By Alex Hamilton
I grew up in Oklahoma City as the son of an insurance claim representative, a Jewish educator, and two former diplomats (it’s a blended family). Growing up Jewish in Oklahoma presented its own challenges: It’s hard to get kosher food, the teachers didn’t know what it means when I’m absent on Yom Kippur, and people constantly asked about “the funny hat” on my head.
As a child, my father and step-mother, who both work for the State Department, strongly encouraged me to consider a government career. I fondly remember telling my father about a lesson I enjoyed in my 9th-grade biology class. He then proceeded to tell me about how I could turn that interesting lesson into a career with the Department of the Interior.
Simultaneously, I was growing into my Jewish identity. My step-father worked for the local Conservative synagogue, where my mother was the board president, and I enjoyed religious school classes and going to services. Even before I finished 11th grade, I knew I wanted to pursue a bachelors’ degree in Jewish studies.
After high school, I participated in the Nativ Gap Year Program in Israel, and it was during that time that I fell in love with the idea of public service. When I returned from Israel, I started my college studies at Rutgers University in New Jersey, taking as many political science and Jewish studies courses as I could.
I spent the summer after my freshman year at Ramah in the Rockies, a Jewish summer camp in Colorado. While I was there, the director scheduled a recruiting meeting for me with the dean of the rabbinical school at the Jewish Theological Seminary (JTS). I came out of that meeting knowing I wanted to be a rabbi. Over the course of the summer, I realized that the best way I could serve as both a rabbi and a public servant was to become a military chaplain. I specifically chose the Navy because I like boats.
I was accepted at JTS and began my rabbinical studies following graduation from Rutgers. My classmates and teachers have been supportive of my ambitions to serve my country. In March of my first year, I attended the JWB Jewish Chaplains Council® annual training, held at the offices of JCC Association of North America in New York City. The chaplains I met there were beyond amazing and incredibly supportive, offering advice and asking questions I did not even know to ask. It was there, surrounded by future peers, that I knew that this was the right career decision for me.
After a very long 22 months of waiting for paperwork to land on the right desks and to get my medical waivers, in January I was sworn in as an Ensign in the U.S. Navy. Next up was Officer Development School (ODS) in Newport, Rhode Island, the initial, five-week training program for naval officers, which I completed this past summer. Before heading to Newport, Stefanie, one of my JTS classmates and a fellow chaplain candidate, and I reached out to the staff at Officer Training Command Newport (OTCN) about kosher food and Shabbat accommodations.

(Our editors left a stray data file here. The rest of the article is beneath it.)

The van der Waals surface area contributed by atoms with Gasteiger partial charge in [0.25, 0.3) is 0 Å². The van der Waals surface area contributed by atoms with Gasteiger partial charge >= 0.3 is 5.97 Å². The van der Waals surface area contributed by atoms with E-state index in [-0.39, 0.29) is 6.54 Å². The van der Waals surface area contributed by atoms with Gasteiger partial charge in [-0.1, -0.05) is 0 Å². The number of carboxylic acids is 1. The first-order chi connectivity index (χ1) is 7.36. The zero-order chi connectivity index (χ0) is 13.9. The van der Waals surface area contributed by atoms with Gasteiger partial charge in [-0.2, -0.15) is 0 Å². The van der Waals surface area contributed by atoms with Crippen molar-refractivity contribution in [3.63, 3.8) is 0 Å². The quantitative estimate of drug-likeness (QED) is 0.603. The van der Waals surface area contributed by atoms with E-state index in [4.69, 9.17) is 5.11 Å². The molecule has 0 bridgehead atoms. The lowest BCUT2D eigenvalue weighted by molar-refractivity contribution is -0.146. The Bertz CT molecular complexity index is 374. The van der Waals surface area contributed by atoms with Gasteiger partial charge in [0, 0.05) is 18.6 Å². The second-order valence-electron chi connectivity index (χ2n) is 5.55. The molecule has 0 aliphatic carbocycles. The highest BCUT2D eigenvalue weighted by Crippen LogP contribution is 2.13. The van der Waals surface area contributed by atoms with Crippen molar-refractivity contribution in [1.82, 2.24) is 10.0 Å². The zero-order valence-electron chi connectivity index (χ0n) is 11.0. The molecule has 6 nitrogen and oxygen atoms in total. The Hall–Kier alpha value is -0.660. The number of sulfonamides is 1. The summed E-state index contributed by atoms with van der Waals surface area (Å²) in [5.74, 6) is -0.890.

The kashrut accommodations were simple enough: We would be allowed to purchase food at the commissary (military grocery store) to supplement the galley (cafeteria) food. However, I had no idea what to ask for in regard to the Shabbat accommodations. Rabbi Irv Elson, director of the JWB Jewish Chaplains Council® and a retired Navy chaplain, suggested that we ask about not being assigned to stand watch on Shabbat and to be allowed to take academic tests either before or after Shabbat. The OTCN staff members were eager to accommodate our needs, which really helped put me at ease.
In March, though, everything was thrown off because of COVID-19. I wasn’t sure that Officer Development School would still take place, and if so, would I be in my own hotel or dorm room the whole time? As the start date approached, we learned that initially, we would be under a Restriction of Movement (ROM) order in a hotel for 14 days. We would only be allowed to go outside for exercise for an hour each day. The hardest part of that time was Shabbat. For two Shabbatot, I sat by myself in a hotel room, unable to do anything other than read.
After the entire class of 106 direct commission officers tested negative for COVID-19, we were let out of ROM, and ODS went into overdrive because we had to pack everything from the five-week program into three weeks. Stefanie and I were excited to lead a Shabbat service for our class. It was a challenge to do so wearing masks, but we made it work.
Now that I am on the path to becoming a full-fledged Navy chaplain, I am most excited to serve sailors and Marines, bringing Jewish life and experiences to those who are Jewish, facilitating religious life for those of other faiths, and supporting all who face challenges as part of their military experience.
Ensign Alex Hamilton is a third-year rabbinical student at the Jewish Theological Seminary in New York, NY. Upon ordination in 2023, he expects to become an active duty chaplain in the U.S. Navy with the rank of Lieutenant Junior Grade. He will be married on September 6.